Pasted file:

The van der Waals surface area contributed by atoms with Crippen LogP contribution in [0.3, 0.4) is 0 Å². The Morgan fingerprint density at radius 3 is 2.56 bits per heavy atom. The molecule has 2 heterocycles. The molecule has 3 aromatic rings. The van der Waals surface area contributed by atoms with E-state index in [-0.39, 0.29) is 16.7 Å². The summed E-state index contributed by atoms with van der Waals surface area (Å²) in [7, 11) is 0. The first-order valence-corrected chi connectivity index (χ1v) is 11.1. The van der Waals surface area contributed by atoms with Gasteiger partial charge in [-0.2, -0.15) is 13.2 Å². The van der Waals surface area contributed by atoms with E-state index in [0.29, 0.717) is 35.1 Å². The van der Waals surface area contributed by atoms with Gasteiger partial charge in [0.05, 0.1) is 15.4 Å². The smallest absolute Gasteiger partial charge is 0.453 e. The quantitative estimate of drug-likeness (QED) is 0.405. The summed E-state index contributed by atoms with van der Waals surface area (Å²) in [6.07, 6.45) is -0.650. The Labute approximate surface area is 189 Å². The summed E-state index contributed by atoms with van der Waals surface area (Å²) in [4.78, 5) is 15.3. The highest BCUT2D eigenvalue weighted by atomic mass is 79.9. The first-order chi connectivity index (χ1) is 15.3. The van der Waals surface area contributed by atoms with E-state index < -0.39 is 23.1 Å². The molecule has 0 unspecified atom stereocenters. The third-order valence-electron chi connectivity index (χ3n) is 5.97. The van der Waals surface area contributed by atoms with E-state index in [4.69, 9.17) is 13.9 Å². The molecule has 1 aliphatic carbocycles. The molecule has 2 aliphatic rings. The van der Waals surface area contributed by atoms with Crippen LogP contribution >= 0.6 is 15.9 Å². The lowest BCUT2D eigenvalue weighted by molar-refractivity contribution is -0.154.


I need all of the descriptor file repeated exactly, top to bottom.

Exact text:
The van der Waals surface area contributed by atoms with Crippen LogP contribution in [0.3, 0.4) is 0 Å². The Morgan fingerprint density at radius 3 is 2.56 bits per heavy atom. The molecule has 2 heterocycles. The molecule has 3 aromatic rings. The van der Waals surface area contributed by atoms with E-state index in [-0.39, 0.29) is 16.7 Å². The summed E-state index contributed by atoms with van der Waals surface area (Å²) in [7, 11) is 0. The first-order valence-corrected chi connectivity index (χ1v) is 11.1. The van der Waals surface area contributed by atoms with Gasteiger partial charge in [-0.2, -0.15) is 13.2 Å². The van der Waals surface area contributed by atoms with E-state index in [0.29, 0.717) is 35.1 Å². The van der Waals surface area contributed by atoms with Gasteiger partial charge in [0.05, 0.1) is 15.4 Å². The smallest absolute Gasteiger partial charge is 0.453 e. The quantitative estimate of drug-likeness (QED) is 0.405. The summed E-state index contributed by atoms with van der Waals surface area (Å²) in [6.07, 6.45) is -0.650. The Labute approximate surface area is 189 Å². The summed E-state index contributed by atoms with van der Waals surface area (Å²) in [4.78, 5) is 15.3. The highest BCUT2D eigenvalue weighted by atomic mass is 79.9. The first-order chi connectivity index (χ1) is 15.3. The van der Waals surface area contributed by atoms with E-state index < -0.39 is 23.1 Å². The molecule has 0 unspecified atom stereocenters. The third-order valence-electron chi connectivity index (χ3n) is 5.97. The van der Waals surface area contributed by atoms with E-state index in [4.69, 9.17) is 13.9 Å². The molecule has 1 aliphatic carbocycles. The molecule has 2 aliphatic rings. The van der Waals surface area contributed by atoms with Crippen LogP contribution >= 0.6 is 15.9 Å². The lowest BCUT2D eigenvalue weighted by molar-refractivity contribution is -0.154.